Children’s author highlights plight of SA’s rhinos

Matthew Comley

CHILDREN’s author Linda “Lulu” Fellowes has published her fourth book, iThemba in Where There’s Life There’s Hope, about a rhino and her game-ranger who take on rhino poachers – and win.

“I love writing books for this age group [between three and seven tears old] because you get to educate both the parent and the child in one go,” Fellowes said.

“Children are sponges at this age and it is wonderful to be able to instil in them a love of conservation and wildlife.” In the book, children join two-ton heroine iThemba and her game-ranger friend Joe as they foil the wicked hunters who come looking for her horn late one night.

The story was loosely based on the real-life arrest of rhino poachers at the Kruger National Park, and readers would learn more about rhinos along the way, Fellowes said.

“Before I wrote the rhino book, I had no idea that rhino horn was keratin, exactly the same as our nails and hair,” she said.

“We could ask all the hairdressers around South Africa to collect all the hair they sweep up every day and we would have an endless supply of free rhino horn.”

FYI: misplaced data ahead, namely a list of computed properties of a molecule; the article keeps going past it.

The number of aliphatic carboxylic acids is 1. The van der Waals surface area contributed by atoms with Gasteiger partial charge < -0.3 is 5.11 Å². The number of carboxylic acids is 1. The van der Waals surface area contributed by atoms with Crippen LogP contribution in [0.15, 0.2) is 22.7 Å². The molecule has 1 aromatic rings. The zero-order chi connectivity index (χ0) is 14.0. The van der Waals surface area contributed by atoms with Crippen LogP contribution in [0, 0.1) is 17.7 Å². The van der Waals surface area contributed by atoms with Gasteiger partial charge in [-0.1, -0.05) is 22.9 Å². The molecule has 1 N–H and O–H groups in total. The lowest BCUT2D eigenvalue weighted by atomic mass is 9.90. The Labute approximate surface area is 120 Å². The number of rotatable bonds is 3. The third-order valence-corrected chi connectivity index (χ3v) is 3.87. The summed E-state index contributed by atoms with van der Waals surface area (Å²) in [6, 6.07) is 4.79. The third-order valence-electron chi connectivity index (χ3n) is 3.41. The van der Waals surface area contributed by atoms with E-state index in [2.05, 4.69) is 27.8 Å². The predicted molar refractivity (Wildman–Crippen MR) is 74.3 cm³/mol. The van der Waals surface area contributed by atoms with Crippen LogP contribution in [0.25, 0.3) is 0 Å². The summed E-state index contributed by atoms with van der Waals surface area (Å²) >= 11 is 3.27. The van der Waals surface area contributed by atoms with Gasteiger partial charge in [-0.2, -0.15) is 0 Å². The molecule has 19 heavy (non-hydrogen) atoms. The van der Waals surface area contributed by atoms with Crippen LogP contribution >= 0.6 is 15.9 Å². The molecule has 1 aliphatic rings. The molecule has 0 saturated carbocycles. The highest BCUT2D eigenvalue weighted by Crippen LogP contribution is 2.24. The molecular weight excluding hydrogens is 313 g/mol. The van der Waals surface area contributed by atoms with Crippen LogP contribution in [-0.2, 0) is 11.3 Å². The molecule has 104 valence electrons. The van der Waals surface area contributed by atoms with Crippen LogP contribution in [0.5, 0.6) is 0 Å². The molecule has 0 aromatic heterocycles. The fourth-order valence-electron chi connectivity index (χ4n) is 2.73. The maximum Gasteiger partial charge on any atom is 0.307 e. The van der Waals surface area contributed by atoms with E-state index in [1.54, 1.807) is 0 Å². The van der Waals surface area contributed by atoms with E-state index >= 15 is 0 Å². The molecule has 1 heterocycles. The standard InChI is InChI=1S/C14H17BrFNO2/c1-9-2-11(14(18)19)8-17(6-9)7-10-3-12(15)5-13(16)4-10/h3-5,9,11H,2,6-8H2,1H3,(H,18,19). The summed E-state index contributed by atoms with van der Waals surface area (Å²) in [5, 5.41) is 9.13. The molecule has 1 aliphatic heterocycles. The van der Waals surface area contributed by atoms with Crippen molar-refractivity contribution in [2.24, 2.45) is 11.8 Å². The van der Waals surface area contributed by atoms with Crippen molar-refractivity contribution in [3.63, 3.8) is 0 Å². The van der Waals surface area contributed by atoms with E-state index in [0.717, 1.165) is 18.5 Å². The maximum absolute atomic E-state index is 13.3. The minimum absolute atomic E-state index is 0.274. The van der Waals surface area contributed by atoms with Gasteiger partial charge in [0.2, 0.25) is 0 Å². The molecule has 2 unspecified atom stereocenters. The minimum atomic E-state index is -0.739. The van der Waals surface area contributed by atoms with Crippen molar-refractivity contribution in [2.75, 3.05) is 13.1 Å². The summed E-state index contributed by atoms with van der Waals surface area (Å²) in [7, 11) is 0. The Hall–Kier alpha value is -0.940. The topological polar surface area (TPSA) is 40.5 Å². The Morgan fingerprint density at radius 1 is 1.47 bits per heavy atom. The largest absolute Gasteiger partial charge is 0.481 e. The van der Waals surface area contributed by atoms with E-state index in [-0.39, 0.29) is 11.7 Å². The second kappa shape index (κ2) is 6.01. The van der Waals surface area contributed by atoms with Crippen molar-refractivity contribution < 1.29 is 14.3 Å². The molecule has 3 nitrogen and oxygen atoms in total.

Fellowes has written three other books, Peter, Pamela and Percy in the Big Spill; Eric in It’s a Piece of Cake and Nicole in The Surf is my Turf.

All her stories are told in rhyme and aimed at children between three and seven years old.

She said she had been unaware that two rhinos, Themba and Thandiswa, had been attacked by poachers at the Kariega Game Reserve in March, but she was holding thumbs for Thandiswa, who survived.

Fellowes has donated 200 copies of the book to the Wilderness Foundation, which will receive the proceeds from each one sold.

The Wilderness Foundation’s Forever Wild campaign aims to maintain populations of free-ranging rhinos in state and privately managed conservation areas by helping conservation agencies and organised private game reserves protect their rhino populations as part of functioning natural ecosystems.

The campaign also aspires to focus the attention of politicians and decision-makers to encourage them to apply pressure both nationally and abroad to address the issue of illegal trade in rhino horn and other wildlife products.

“We are extremely grateful for the support of the public, and people like Linda Fellowes who donated her time and creativity to helping to raise awareness of this global crisis,” Wilderness Foundation director Andrew Muir said.

“Without the support of and outcry from the public, South Africa would no longer be known internationally as the country that successfully hosted the 2010 Soccer World Cup, but the country that allowed its rhinos to become extinct,” he said.

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